Friday, 7 July 2017

Our work in Malawi

We wish the people of the Republic of Malawi well as they celebrate their Independence Day.
Under ACIAR’s 10-year strategic plan, up to 15% of ACIAR’s total budget for the 2017–18 financial year will be targeted at Africa, and many projects will involve Malawi.
Malawi farmer checks her project plot of pigeon pea and maize
 Our research projects in Malawi aim to intensify maize-legume agriculture and better manage irrigation water.  We are improving income and nutrition in eastern and southern Africa by promoting best practice in producing and marketing vegetables.
Successful and healthy green vegetable plot in Malawi

One group of projects, SIMLESA II (Sustainable intensification of maize-legume cropping systems for food security in eastern and Southern Africa), aims to increase farm-level food security and productivity despite climate risk and change.   Through conservation agriculture, improved germplasm and crop value chains, it improves maize and legume production in Malawi and four other African nations that depend on maize as their staple food.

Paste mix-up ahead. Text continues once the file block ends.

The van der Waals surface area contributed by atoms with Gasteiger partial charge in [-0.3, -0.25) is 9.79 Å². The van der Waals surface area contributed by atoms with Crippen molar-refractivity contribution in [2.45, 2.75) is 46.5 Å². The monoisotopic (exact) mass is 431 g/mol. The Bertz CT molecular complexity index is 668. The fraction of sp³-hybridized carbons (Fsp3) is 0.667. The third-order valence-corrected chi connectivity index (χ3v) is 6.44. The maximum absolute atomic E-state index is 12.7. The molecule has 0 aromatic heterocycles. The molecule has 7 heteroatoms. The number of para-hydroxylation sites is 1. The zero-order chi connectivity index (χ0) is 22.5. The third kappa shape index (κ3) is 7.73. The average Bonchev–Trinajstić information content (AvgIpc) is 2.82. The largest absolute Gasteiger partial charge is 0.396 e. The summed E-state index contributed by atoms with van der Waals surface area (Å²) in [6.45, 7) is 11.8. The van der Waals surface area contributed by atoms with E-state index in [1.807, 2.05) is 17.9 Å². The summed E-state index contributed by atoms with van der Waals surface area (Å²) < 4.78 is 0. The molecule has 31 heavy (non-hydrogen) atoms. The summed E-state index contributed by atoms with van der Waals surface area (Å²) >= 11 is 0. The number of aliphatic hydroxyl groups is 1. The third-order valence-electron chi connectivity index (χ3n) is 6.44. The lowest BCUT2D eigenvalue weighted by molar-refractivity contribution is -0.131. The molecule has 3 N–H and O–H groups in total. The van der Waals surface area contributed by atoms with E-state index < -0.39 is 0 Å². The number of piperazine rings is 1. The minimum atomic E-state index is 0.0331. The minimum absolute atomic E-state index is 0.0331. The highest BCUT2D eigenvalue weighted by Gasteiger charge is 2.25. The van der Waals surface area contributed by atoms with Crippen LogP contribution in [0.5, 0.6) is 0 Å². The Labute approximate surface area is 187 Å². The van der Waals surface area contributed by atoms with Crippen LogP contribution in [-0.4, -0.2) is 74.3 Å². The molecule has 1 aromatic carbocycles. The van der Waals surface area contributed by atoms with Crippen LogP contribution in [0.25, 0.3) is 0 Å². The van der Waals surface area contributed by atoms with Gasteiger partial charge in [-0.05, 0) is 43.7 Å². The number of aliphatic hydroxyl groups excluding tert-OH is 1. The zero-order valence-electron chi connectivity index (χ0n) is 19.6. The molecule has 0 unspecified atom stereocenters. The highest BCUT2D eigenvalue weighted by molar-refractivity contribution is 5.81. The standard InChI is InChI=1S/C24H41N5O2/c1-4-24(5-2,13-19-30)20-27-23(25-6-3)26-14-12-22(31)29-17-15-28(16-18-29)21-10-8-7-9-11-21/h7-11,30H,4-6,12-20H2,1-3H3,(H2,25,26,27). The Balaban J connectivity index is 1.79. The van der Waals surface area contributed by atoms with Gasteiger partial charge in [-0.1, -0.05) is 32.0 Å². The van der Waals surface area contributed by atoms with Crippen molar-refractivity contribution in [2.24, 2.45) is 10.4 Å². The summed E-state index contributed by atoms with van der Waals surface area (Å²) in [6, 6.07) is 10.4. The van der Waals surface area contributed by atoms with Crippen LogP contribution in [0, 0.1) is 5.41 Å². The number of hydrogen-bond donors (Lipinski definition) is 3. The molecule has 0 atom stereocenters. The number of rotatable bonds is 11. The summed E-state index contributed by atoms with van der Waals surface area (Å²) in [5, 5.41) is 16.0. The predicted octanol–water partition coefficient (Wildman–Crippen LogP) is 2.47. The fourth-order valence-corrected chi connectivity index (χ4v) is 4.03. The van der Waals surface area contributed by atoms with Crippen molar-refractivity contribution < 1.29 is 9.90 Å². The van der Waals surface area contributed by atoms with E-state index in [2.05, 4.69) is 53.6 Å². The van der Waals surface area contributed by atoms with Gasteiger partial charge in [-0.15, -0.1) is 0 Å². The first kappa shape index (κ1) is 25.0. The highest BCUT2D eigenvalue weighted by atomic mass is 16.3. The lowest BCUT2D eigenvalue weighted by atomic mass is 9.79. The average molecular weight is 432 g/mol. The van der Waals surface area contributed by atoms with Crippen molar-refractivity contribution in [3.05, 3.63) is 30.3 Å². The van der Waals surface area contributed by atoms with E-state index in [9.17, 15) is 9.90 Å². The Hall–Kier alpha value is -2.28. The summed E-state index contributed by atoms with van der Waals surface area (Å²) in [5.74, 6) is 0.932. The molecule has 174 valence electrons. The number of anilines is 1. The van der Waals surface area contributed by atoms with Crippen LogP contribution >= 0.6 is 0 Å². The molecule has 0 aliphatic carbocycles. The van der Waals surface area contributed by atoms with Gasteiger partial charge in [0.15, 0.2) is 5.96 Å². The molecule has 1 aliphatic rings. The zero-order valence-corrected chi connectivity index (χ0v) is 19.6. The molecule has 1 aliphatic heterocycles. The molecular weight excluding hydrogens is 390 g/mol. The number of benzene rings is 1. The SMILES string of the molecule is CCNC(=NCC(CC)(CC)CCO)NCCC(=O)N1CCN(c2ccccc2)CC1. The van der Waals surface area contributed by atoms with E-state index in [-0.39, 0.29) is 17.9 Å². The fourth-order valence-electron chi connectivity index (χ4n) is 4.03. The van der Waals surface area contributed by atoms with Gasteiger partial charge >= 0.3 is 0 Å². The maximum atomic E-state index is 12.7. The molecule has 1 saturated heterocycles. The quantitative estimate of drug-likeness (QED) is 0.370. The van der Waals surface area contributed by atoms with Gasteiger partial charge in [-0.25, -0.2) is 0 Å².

Maize is a staple crop in Malawi but benefits from added pulse crops
Our virtual irrigation academy is teaching farmers in Malawi, Tanzania and South Africa how to make irrigation farming more profitable and sustainable. ACIAR looks to a world where poverty has been reduced and livelihoods of many improved.  We work closely with researchers from the developing world to build healthier, more equitable and more prosperous societies.  

The chameleon measures water levels in soil
We are also working with Canada’s International Development Research Centre (IDRC) to Cultivate Africa’s Future.  CultiAF is a joint research fund that aims to increase productivity, reduce postharvest losses, and improve food and nutrition security in eastern and southern Africa.  The activities in Malawi include better processing and marketing of fish, and improving management and value chains, to achieve better prices for farmers.
by Nick Fuller 

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